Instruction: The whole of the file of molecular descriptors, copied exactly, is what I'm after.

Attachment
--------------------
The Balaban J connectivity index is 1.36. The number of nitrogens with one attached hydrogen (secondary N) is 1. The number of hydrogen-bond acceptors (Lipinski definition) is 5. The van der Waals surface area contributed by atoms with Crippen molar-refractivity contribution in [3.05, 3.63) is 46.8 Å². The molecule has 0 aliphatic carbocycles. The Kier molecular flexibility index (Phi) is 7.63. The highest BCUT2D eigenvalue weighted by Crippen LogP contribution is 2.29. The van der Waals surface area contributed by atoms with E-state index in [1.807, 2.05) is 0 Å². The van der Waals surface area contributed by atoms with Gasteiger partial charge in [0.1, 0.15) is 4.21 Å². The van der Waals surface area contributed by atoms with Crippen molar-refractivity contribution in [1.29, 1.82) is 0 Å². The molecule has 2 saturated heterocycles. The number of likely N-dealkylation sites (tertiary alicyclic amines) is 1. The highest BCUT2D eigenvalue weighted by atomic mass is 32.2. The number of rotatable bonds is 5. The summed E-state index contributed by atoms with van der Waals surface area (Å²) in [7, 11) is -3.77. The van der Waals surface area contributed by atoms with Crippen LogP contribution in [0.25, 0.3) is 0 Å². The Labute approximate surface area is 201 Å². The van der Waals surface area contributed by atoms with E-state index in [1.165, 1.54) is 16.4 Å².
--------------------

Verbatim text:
The Balaban J connectivity index is 1.36. The number of nitrogens with one attached hydrogen (secondary N) is 1. The number of hydrogen-bond acceptors (Lipinski definition) is 5. The van der Waals surface area contributed by atoms with Crippen molar-refractivity contribution in [3.05, 3.63) is 46.8 Å². The molecule has 0 aliphatic carbocycles. The Kier molecular flexibility index (Phi) is 7.63. The highest BCUT2D eigenvalue weighted by Crippen LogP contribution is 2.29. The van der Waals surface area contributed by atoms with E-state index in [1.807, 2.05) is 0 Å². The van der Waals surface area contributed by atoms with Gasteiger partial charge in [0.1, 0.15) is 4.21 Å². The van der Waals surface area contributed by atoms with Crippen molar-refractivity contribution in [1.29, 1.82) is 0 Å². The molecule has 2 saturated heterocycles. The number of likely N-dealkylation sites (tertiary alicyclic amines) is 1. The highest BCUT2D eigenvalue weighted by atomic mass is 32.2. The number of rotatable bonds is 5. The summed E-state index contributed by atoms with van der Waals surface area (Å²) in [7, 11) is -3.77. The van der Waals surface area contributed by atoms with Crippen LogP contribution in [0.25, 0.3) is 0 Å². The Labute approximate surface area is 201 Å². The van der Waals surface area contributed by atoms with E-state index in [1.165, 1.54) is 16.4 Å².